Above: Limestone coastal cliffs undergoing LiDAR survey
Adrian Wilkinson* discusses point-cloud surveys captured by LiDAR and drones and how data capture is being adopted by the geoscientific professions.
In an industry that requires regular topographical surveys for mineral royalty payments, geological face mapping for aggregate quality management and geotechnical measurements for quarry-face stability assessments, surveyors and geologists working in the quarrying industry frequently find themselves working in potentially hazardous environments.
Picture, left: Obtaining rock-mass data upon which to perform geotechnical assessments involves discontinuity mapping of near vertical and heavily fractured rock faces.
Advancements in long-range high-definition terrestrial LiDAR systems (TLS) and unmanned aerial systems/vehicles (UAS / UAV’s, commonly termed ‘drones’) coupled with falling costs has enabled remote and thus much safer surveying, geological and geotechnical mapping solutions to be adopted in the UK Quarrying Industry. This was recognised at the Mineral Products Association’s National Safety Awards held at BAFTA in London in November 2013.
However, the use of these integrated systems is not just limited to the UK Quarrying Industry. They are applicable to any geoscience application where access is difficult or hazardous, and they have been successfully used for surveying and mapping inaccessible coastlines, high alpine cliffs and sink-holes.
Many features and comments in Geoscientist have expressed the continuing need for field mapping in the modern age and the importance of doing so. I could not agree more with those sentiments. However, the very nature of many of the mountainous and coastal cliffs that we need to map pose potentially serious hazards and an associated high risk to those collecting data. This is especially true in the quarrying industry, where obtaining rock-mass data upon which to perform geotechnical assessments involves discontinuity mapping of near vertical and heavily fractured rock faces.
Picture, right: Photogrammetric surveys comprise a series of data points that can be georeferenced into real world coordinates and attributed a colour from the overlapping photographs generating an XYZ RGB point-cloud.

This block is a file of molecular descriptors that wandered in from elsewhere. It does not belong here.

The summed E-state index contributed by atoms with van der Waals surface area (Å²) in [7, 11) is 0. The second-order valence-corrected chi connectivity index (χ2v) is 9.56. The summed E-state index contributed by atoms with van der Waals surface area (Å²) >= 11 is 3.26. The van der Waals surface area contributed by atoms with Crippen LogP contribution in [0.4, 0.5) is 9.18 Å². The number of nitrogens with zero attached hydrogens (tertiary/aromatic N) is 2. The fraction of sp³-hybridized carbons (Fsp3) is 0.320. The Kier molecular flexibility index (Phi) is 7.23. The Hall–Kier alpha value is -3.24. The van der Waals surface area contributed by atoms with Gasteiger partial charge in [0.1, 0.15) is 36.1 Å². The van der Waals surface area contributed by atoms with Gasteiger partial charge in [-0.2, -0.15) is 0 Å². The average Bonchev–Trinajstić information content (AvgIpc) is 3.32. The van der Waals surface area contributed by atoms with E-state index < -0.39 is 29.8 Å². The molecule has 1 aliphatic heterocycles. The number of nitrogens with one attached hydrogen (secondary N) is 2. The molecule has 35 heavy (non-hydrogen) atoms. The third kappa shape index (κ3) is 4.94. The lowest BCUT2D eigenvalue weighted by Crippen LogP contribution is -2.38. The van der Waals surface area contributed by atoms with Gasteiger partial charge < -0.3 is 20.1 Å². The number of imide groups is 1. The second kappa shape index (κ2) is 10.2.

Point-cloud surveys collected by long-range high-resolution LiDAR and by photogrammetric techniques from either terrestrial set-ups (tripods, fixed stations or vehicle mounted) or mounted from aircraft provide exceptionally high quality 3D models from which topographic, geological and geotechnical information can be extracted without the need to approach the rock-face. As well as being collected more safely, a permanent record of the feature being mapped is made available for further interpretation at a later date, should further corroborative data be obtained.
Both photogrammetric modelling and LiDAR laser scanning produce a survey or 3D model comprising many thousands or even millions of data points. These models are commonly referred to as ‘point clouds’.
Both systems can be either obtained terrestrially from upon the Earth’s surface or from aircraft. In the case of the aerially mounted systems the use of ‘Drones’ are becoming increasingly frequent with several ‘Drones’ being able to carry LiDAR scanners as well as high quality digital cameras.
Picture, left: A LiDAR point-cloud as captured in RGB and Reflectance Intensity (left) and post processed into Inclination and Confidence (right).
Photogrammetric surveys comprise a series of data points that can be georeferenced into real world coordinates and attributed a colour from the overlapping photographs generating an XYZ RGB point-cloud.
LiDAR scanners generate point-clouds that can be similarly georeferenced into real-world coordinates. Cheaper LiDAR scanners simply record the flight-time and bearing of the photons and provide a monochrome XYZ point-cloud. However more expensive scanners will also record the reflectance intensity of the photon being returned; and if also equipped with a digital camera, then an RGB value can be ascribed to the point in the resultant point-cloud. This generates a similar 3D model, as a photogrammetrically derived point-cloud.
However, adding reflectance intensity adds another dimension useful to a geologist – because harder brighter materials (buildings and granites, for example) reflect more than softer duller materials (vegetation and clays) do. Distance also affects reflectance intensity – because the further the photon has to travel, the weaker its eventual received response will be.
Picture, right: Composite of terrestrial LiDAR data merged with UAS photogrammetric data are shown in Figure 4 and is of the Limestone coastal cliffs shown in the photograph